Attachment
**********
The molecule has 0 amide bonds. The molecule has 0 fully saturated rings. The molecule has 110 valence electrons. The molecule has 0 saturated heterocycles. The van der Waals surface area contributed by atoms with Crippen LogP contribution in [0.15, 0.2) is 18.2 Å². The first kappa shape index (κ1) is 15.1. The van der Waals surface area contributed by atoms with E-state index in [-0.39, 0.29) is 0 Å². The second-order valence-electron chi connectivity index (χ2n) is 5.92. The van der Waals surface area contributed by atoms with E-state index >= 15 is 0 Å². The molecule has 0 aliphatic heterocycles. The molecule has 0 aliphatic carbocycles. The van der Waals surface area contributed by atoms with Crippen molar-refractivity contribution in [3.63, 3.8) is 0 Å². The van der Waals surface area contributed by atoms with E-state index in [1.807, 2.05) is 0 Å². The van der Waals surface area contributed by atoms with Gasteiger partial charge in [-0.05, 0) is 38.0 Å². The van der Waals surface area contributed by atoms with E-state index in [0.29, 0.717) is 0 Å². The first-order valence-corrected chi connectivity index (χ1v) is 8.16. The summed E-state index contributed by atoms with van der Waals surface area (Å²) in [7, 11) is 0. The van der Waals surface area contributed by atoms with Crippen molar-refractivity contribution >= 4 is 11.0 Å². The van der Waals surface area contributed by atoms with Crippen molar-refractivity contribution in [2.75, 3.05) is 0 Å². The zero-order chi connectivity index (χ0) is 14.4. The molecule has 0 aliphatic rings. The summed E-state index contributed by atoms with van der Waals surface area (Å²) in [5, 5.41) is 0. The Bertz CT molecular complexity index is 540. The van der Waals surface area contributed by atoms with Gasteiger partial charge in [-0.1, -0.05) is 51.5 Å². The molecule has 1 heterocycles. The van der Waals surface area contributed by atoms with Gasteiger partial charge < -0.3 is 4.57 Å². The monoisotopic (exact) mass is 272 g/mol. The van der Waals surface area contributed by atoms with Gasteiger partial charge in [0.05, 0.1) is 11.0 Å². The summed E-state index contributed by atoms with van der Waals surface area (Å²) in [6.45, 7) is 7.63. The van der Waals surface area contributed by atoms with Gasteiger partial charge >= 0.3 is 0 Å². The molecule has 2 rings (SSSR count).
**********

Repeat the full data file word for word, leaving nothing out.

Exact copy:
The molecule has 0 amide bonds. The molecule has 0 fully saturated rings. The molecule has 110 valence electrons. The molecule has 0 saturated heterocycles. The van der Waals surface area contributed by atoms with Crippen LogP contribution in [0.15, 0.2) is 18.2 Å². The first kappa shape index (κ1) is 15.1. The van der Waals surface area contributed by atoms with E-state index in [-0.39, 0.29) is 0 Å². The second-order valence-electron chi connectivity index (χ2n) is 5.92. The van der Waals surface area contributed by atoms with E-state index >= 15 is 0 Å². The molecule has 0 aliphatic heterocycles. The molecule has 0 aliphatic carbocycles. The van der Waals surface area contributed by atoms with Crippen molar-refractivity contribution in [3.63, 3.8) is 0 Å². The van der Waals surface area contributed by atoms with E-state index in [1.807, 2.05) is 0 Å². The van der Waals surface area contributed by atoms with Gasteiger partial charge in [-0.05, 0) is 38.0 Å². The van der Waals surface area contributed by atoms with E-state index in [0.29, 0.717) is 0 Å². The first-order valence-corrected chi connectivity index (χ1v) is 8.16. The summed E-state index contributed by atoms with van der Waals surface area (Å²) in [7, 11) is 0. The van der Waals surface area contributed by atoms with Crippen molar-refractivity contribution >= 4 is 11.0 Å². The van der Waals surface area contributed by atoms with Crippen molar-refractivity contribution in [2.75, 3.05) is 0 Å². The zero-order chi connectivity index (χ0) is 14.4. The molecule has 0 aliphatic rings. The summed E-state index contributed by atoms with van der Waals surface area (Å²) in [5, 5.41) is 0. The Bertz CT molecular complexity index is 540. The van der Waals surface area contributed by atoms with Gasteiger partial charge in [-0.1, -0.05) is 51.5 Å². The molecule has 1 heterocycles. The van der Waals surface area contributed by atoms with Gasteiger partial charge < -0.3 is 4.57 Å². The monoisotopic (exact) mass is 272 g/mol. The van der Waals surface area contributed by atoms with Gasteiger partial charge in [0.05, 0.1) is 11.0 Å². The summed E-state index contributed by atoms with van der Waals surface area (Å²) in [6.45, 7) is 7.63. The van der Waals surface area contributed by atoms with Gasteiger partial charge >= 0.3 is 0 Å². The molecule has 2 rings (SSSR count).